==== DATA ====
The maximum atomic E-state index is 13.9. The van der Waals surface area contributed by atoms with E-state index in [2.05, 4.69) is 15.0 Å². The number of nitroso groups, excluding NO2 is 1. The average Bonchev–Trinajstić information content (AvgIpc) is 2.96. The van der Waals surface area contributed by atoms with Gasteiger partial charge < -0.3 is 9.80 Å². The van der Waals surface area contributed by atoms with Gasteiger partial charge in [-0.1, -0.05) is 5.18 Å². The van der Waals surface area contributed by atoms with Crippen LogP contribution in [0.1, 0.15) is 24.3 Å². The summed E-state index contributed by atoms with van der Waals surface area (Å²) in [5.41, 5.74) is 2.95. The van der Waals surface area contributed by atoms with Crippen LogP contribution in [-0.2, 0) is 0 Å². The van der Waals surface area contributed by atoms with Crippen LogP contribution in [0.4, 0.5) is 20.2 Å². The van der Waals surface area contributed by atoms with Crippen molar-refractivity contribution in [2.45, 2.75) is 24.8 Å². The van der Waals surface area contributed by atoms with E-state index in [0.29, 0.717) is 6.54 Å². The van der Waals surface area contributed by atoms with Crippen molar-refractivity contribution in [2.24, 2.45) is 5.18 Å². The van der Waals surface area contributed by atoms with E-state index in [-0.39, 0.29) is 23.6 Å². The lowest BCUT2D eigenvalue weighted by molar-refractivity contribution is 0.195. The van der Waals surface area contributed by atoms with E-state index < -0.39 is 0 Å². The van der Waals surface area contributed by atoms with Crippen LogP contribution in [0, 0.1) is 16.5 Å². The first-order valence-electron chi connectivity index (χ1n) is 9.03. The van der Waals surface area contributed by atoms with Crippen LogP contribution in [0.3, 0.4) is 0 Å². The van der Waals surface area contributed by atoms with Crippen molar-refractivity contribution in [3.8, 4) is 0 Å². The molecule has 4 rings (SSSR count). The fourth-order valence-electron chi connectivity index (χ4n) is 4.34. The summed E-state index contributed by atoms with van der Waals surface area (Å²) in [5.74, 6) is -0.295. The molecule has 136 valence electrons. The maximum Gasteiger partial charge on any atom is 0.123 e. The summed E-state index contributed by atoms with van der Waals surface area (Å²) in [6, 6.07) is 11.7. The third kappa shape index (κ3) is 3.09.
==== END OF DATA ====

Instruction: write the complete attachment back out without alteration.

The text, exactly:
The maximum atomic E-state index is 13.9. The van der Waals surface area contributed by atoms with E-state index in [2.05, 4.69) is 15.0 Å². The number of nitroso groups, excluding NO2 is 1. The average Bonchev–Trinajstić information content (AvgIpc) is 2.96. The van der Waals surface area contributed by atoms with Gasteiger partial charge < -0.3 is 9.80 Å². The van der Waals surface area contributed by atoms with Gasteiger partial charge in [-0.1, -0.05) is 5.18 Å². The van der Waals surface area contributed by atoms with Crippen LogP contribution in [0.1, 0.15) is 24.3 Å². The summed E-state index contributed by atoms with van der Waals surface area (Å²) in [5.41, 5.74) is 2.95. The van der Waals surface area contributed by atoms with Crippen LogP contribution in [-0.2, 0) is 0 Å². The van der Waals surface area contributed by atoms with Crippen LogP contribution in [0.4, 0.5) is 20.2 Å². The van der Waals surface area contributed by atoms with Crippen molar-refractivity contribution in [2.45, 2.75) is 24.8 Å². The van der Waals surface area contributed by atoms with E-state index in [0.29, 0.717) is 6.54 Å². The van der Waals surface area contributed by atoms with Crippen molar-refractivity contribution in [2.24, 2.45) is 5.18 Å². The van der Waals surface area contributed by atoms with E-state index in [-0.39, 0.29) is 23.6 Å². The lowest BCUT2D eigenvalue weighted by molar-refractivity contribution is 0.195. The van der Waals surface area contributed by atoms with E-state index < -0.39 is 0 Å². The van der Waals surface area contributed by atoms with Crippen LogP contribution in [0, 0.1) is 16.5 Å². The first-order valence-electron chi connectivity index (χ1n) is 9.03. The van der Waals surface area contributed by atoms with Crippen LogP contribution in [0.3, 0.4) is 0 Å². The van der Waals surface area contributed by atoms with Crippen molar-refractivity contribution in [3.8, 4) is 0 Å². The molecule has 4 rings (SSSR count). The fourth-order valence-electron chi connectivity index (χ4n) is 4.34. The summed E-state index contributed by atoms with van der Waals surface area (Å²) in [5.74, 6) is -0.295. The molecule has 136 valence electrons. The maximum Gasteiger partial charge on any atom is 0.123 e. The summed E-state index contributed by atoms with van der Waals surface area (Å²) in [6, 6.07) is 11.7. The third kappa shape index (κ3) is 3.09.